Worry is Epidemic. Worry is Expensive. Worry is Exhausting. Worrying is costly in its psychological toll, and in lost time and productivity. One recent study in which subjects were given frequent but random alerts during the day and told to write down their thoughts, indicated 47-55% of the time they were worried about something. Worry is psychologically draining, leads to inefficient divided attention, and doesn’t lead to anything positive.
With the exception of Bobby’s video (below), telling yourself to stop worrying doesn’t work. In fact, it makes it worse because of psychological reactance. Ordering yourself to do something can set up the opposite result. If you instruct yourself to “just not think about it”, whatever ‘it’ is, will invade your thinking even more. The ‘Zeigarnik Effect’ indicates that people remember uncompleted or interrupted tasks better than completed tasks. This finding suggests that incomplete tasks, such as dismissing worry, will intrude until they are completed.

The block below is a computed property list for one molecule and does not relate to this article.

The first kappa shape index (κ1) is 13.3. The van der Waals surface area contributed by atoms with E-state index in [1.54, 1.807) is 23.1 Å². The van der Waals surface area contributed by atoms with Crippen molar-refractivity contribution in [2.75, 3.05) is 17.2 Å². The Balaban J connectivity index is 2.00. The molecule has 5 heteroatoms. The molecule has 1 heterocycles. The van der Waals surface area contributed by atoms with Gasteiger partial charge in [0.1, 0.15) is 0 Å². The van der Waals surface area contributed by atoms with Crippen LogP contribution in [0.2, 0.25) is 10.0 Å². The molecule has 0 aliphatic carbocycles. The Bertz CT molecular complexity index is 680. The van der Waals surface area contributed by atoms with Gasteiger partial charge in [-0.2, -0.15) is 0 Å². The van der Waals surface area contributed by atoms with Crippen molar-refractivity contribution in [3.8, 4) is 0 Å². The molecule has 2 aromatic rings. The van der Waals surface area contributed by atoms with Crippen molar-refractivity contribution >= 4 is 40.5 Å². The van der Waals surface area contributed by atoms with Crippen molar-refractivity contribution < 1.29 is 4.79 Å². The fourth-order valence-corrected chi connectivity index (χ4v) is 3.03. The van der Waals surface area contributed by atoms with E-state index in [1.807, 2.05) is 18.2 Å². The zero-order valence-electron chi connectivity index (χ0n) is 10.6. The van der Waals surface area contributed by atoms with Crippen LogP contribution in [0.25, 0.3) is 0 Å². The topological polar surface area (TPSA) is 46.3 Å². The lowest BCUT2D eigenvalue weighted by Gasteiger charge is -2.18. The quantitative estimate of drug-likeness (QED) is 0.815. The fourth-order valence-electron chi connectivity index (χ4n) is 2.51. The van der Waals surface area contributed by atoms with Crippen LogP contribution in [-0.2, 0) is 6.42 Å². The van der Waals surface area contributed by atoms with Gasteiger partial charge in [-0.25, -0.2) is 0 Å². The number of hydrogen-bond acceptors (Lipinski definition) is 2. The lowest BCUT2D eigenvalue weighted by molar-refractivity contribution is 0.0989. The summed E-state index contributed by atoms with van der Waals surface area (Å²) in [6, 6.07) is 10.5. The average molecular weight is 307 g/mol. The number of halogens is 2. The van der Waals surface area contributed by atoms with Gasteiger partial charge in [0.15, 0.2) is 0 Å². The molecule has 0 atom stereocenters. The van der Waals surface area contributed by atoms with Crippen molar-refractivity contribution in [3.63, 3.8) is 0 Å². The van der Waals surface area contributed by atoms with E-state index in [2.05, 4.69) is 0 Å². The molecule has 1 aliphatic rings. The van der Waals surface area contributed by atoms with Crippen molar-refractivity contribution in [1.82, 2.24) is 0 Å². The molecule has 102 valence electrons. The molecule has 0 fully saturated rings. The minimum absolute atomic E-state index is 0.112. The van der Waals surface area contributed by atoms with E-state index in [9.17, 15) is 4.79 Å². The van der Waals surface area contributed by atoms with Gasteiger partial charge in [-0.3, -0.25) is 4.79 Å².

Keep a Worry Pad. When your worry shows up, don’t be dismayed. Try not to attach emotion to it. Just note it on a ‘worry pad’ that you keep nearby. Writing the worry down is the first step in helping it loosen it’s grip on you. Then, get back to work, writing down the worry as often as you need to. Later, at an appointed time — say on your 3:00 pm break — take your Worry Pad to a quiet corner and review all your worries. Worry about them as intently as you can. All your intention goes to the worries. What you will find, either quickly or after a few sessions, is that you will be able to release what is on your Worry Pad because
a) you will see the futility of the worries when you really pay attention to them, and
b) because you are giving your worries 100% attention, you just might get to a solution. Either way, it’s a more efficient than letting worry drain your attention and energy.